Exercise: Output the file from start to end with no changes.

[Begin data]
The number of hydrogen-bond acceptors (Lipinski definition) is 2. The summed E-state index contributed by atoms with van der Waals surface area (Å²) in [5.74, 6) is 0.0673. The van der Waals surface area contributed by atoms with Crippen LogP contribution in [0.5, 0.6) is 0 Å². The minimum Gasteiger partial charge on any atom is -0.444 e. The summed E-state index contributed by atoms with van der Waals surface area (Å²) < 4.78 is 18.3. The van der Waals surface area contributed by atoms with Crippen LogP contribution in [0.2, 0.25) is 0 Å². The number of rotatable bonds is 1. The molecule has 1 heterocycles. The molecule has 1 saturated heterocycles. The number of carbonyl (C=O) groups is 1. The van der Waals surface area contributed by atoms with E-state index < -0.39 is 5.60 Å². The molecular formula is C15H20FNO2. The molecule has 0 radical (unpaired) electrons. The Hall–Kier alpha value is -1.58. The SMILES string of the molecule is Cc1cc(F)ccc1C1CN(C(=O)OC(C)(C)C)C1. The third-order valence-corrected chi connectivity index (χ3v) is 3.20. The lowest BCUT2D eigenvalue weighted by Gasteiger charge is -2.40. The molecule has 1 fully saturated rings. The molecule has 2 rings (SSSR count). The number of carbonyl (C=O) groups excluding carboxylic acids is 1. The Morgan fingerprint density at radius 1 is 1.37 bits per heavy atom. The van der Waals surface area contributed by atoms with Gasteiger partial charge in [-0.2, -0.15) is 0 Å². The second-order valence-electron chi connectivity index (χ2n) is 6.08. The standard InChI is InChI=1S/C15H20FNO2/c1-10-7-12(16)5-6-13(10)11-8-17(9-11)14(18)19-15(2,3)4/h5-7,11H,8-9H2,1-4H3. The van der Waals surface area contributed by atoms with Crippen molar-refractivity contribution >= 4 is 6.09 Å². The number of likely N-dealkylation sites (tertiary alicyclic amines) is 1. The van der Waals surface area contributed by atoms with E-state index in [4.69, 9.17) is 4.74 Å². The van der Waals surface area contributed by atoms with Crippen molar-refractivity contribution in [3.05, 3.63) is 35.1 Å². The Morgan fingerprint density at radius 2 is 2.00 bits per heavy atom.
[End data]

The number of hydrogen-bond acceptors (Lipinski definition) is 2. The summed E-state index contributed by atoms with van der Waals surface area (Å²) in [5.74, 6) is 0.0673. The van der Waals surface area contributed by atoms with Crippen LogP contribution in [0.5, 0.6) is 0 Å². The minimum Gasteiger partial charge on any atom is -0.444 e. The summed E-state index contributed by atoms with van der Waals surface area (Å²) < 4.78 is 18.3. The van der Waals surface area contributed by atoms with Crippen LogP contribution in [0.2, 0.25) is 0 Å². The number of rotatable bonds is 1. The molecule has 1 heterocycles. The molecule has 1 saturated heterocycles. The number of carbonyl (C=O) groups is 1. The van der Waals surface area contributed by atoms with E-state index < -0.39 is 5.60 Å². The molecular formula is C15H20FNO2. The molecule has 0 radical (unpaired) electrons. The Hall–Kier alpha value is -1.58. The SMILES string of the molecule is Cc1cc(F)ccc1C1CN(C(=O)OC(C)(C)C)C1. The third-order valence-corrected chi connectivity index (χ3v) is 3.20. The lowest BCUT2D eigenvalue weighted by Gasteiger charge is -2.40. The molecule has 1 fully saturated rings. The molecule has 2 rings (SSSR count). The number of carbonyl (C=O) groups excluding carboxylic acids is 1. The Morgan fingerprint density at radius 1 is 1.37 bits per heavy atom. The van der Waals surface area contributed by atoms with Gasteiger partial charge in [-0.2, -0.15) is 0 Å². The second-order valence-electron chi connectivity index (χ2n) is 6.08. The standard InChI is InChI=1S/C15H20FNO2/c1-10-7-12(16)5-6-13(10)11-8-17(9-11)14(18)19-15(2,3)4/h5-7,11H,8-9H2,1-4H3. The van der Waals surface area contributed by atoms with Crippen molar-refractivity contribution >= 4 is 6.09 Å². The number of likely N-dealkylation sites (tertiary alicyclic amines) is 1. The van der Waals surface area contributed by atoms with E-state index in [4.69, 9.17) is 4.74 Å². The van der Waals surface area contributed by atoms with Crippen molar-refractivity contribution in [3.05, 3.63) is 35.1 Å². The Morgan fingerprint density at radius 2 is 2.00 bits per heavy atom.